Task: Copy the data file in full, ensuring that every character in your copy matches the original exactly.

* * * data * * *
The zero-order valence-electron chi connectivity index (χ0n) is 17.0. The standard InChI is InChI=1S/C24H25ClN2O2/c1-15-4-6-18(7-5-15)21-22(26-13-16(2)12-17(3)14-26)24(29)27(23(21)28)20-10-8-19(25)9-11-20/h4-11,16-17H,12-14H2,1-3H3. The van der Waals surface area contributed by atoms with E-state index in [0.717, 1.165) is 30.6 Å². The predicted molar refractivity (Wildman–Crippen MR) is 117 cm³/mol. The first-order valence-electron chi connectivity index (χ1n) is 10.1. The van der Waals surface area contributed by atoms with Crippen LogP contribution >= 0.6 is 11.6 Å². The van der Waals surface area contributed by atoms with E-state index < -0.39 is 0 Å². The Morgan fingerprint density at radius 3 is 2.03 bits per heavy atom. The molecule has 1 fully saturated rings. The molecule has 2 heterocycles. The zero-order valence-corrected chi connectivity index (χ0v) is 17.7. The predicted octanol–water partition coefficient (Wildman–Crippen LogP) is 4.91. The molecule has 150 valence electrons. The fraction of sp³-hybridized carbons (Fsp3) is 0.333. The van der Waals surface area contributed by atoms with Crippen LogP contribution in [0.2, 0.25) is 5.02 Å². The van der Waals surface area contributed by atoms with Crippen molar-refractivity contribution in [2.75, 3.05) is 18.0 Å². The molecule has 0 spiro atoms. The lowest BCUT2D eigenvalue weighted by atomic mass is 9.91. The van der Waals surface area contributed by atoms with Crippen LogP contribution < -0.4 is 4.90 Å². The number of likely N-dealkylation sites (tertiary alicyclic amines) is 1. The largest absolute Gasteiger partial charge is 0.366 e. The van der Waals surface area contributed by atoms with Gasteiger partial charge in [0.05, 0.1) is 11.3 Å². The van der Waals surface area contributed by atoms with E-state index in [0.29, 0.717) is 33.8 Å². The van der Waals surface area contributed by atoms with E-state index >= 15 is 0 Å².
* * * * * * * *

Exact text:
The zero-order valence-electron chi connectivity index (χ0n) is 17.0. The standard InChI is InChI=1S/C24H25ClN2O2/c1-15-4-6-18(7-5-15)21-22(26-13-16(2)12-17(3)14-26)24(29)27(23(21)28)20-10-8-19(25)9-11-20/h4-11,16-17H,12-14H2,1-3H3. The van der Waals surface area contributed by atoms with E-state index in [0.717, 1.165) is 30.6 Å². The predicted molar refractivity (Wildman–Crippen MR) is 117 cm³/mol. The first-order valence-electron chi connectivity index (χ1n) is 10.1. The van der Waals surface area contributed by atoms with Crippen LogP contribution >= 0.6 is 11.6 Å². The van der Waals surface area contributed by atoms with E-state index < -0.39 is 0 Å². The Morgan fingerprint density at radius 3 is 2.03 bits per heavy atom. The molecule has 1 fully saturated rings. The molecule has 2 heterocycles. The zero-order valence-corrected chi connectivity index (χ0v) is 17.7. The predicted octanol–water partition coefficient (Wildman–Crippen LogP) is 4.91. The molecule has 150 valence electrons. The fraction of sp³-hybridized carbons (Fsp3) is 0.333. The van der Waals surface area contributed by atoms with Crippen LogP contribution in [0.2, 0.25) is 5.02 Å². The van der Waals surface area contributed by atoms with Crippen molar-refractivity contribution in [2.75, 3.05) is 18.0 Å². The molecule has 0 spiro atoms. The lowest BCUT2D eigenvalue weighted by atomic mass is 9.91. The van der Waals surface area contributed by atoms with Crippen LogP contribution < -0.4 is 4.90 Å². The number of likely N-dealkylation sites (tertiary alicyclic amines) is 1. The largest absolute Gasteiger partial charge is 0.366 e. The van der Waals surface area contributed by atoms with Gasteiger partial charge in [0.05, 0.1) is 11.3 Å². The van der Waals surface area contributed by atoms with E-state index in [0.29, 0.717) is 33.8 Å². The van der Waals surface area contributed by atoms with E-state index >= 15 is 0 Å².